We made it back to the hotel and realized that our feet payed to bill of our ambition. Nicole's feet were swollen and I napped for 2 hours. Even so, it was our last night and we had to make it special. We found a highly recommended restaurant nearby that actually still had a reservation available at 10pm. We made the walk to Sinseng, an ultra chic and modern restaurant in Paris' 6th district. The area was busy and filled with young locals. We walked in were greeted cordially by the host. He walked us to our table as we took in the cream colored walls kissed with hologram images of lipstick laden lips and floral scenes. The seating was purple velour and fit in perfectly with the rest of the scene. We were definitely the only English speaking customers so we knew it was a good place. We started with an exceptional "snack". It was a large raw Atlantic clam that was tossed with Jambon de Pays foam, leeks and lemon. All this left in the shell and taken as a shooter. If you could only see Nicole and my eyes light up in pleasure.

Second, Nicole had a crab mousse that she was not too pleased with, but she finished it anyway. She expected it hot, but it ended up being a cold appetizer....something always gets lost in translation. I had the white asparagus with poached quail eggs, Parmesan emulsion and smoked duck pistou. Outstanding! Perfect balance by complimentary flavors. Each component picked up the previous creating a luxurious setting for my palate.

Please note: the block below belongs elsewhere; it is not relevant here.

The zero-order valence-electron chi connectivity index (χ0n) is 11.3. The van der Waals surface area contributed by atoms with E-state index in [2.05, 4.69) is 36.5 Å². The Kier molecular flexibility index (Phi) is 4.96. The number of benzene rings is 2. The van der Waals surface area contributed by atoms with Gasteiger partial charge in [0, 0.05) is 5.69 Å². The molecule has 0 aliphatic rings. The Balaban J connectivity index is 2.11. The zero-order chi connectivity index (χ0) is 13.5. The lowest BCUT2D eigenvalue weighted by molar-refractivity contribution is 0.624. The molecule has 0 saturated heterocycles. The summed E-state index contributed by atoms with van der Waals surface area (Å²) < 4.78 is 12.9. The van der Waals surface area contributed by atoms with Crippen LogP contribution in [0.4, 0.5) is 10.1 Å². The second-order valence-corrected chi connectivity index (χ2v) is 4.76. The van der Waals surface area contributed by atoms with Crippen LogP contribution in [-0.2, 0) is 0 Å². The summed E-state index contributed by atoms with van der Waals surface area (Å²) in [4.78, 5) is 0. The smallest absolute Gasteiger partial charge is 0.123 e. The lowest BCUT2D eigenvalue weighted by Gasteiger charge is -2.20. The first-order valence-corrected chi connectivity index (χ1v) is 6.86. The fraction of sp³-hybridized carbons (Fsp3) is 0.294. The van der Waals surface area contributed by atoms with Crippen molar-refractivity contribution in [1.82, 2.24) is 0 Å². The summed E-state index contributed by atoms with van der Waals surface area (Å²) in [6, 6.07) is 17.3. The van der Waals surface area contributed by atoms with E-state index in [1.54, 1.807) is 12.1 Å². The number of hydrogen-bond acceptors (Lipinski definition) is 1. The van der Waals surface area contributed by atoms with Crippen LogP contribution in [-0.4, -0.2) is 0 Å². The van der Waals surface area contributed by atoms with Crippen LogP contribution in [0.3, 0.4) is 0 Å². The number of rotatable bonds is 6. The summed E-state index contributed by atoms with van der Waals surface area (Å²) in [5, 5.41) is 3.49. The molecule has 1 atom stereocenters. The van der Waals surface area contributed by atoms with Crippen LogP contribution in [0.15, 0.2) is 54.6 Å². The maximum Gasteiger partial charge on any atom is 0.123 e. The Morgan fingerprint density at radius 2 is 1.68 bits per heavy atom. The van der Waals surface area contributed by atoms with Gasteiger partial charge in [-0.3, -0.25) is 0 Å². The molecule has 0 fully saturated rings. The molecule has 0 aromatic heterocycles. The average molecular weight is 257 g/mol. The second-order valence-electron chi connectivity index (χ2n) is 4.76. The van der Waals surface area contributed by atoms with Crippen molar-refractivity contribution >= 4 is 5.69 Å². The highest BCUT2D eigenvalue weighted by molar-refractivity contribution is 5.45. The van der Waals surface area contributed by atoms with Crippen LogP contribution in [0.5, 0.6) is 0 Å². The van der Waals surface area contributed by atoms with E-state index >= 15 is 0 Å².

Our main dishes were excellent as well. Nicole raved about her Herb Crusted Veal Loin with Porcini stuffed Macaroni....that's right macaroni stuffed with mushrooms and truffles. This was all finished with a 4 spice infused veal reduction. The veal was tender and the the sauce surprisingly pulled the whole dish together. This received a perfect 10 from both Nicole and I. My dish was creative, but didn't blow my mind. I had a seared tuna loin that was stuffed with foie gras mousse. I have tried this combination before and it proves to be a perfect marriage. The rich foie gras lends the perfect hand to the lean tuna loin creating an enthusiastic finish....which is exactly what I did, finished every single bite.

Dessert was an orgy of chocolate and banana. All this on one plate - chocolate creme brulee, banana caramel, banana ice cream, banana in banana liqueur flambe with lime, and decadent flourless chocolate cake. I'll tell you what, to my dismay, this worked and I couldn't wait to apply something like this in my next kitchen.

Finally, the best part of the evening after various conversations with the waiter and his wonderment of how I understood so many words on the menu, I revealed that I was a chef. He intern invited me into the kitchen and meet the chef. The chef and I were about the same age and he was doing this food out of a kitchen smaller than the Getty's.

Sinseng has been our best meal in Europe hands down, and now, after meeting their chef/owner, I feel even more inspired to go down the road less traveled.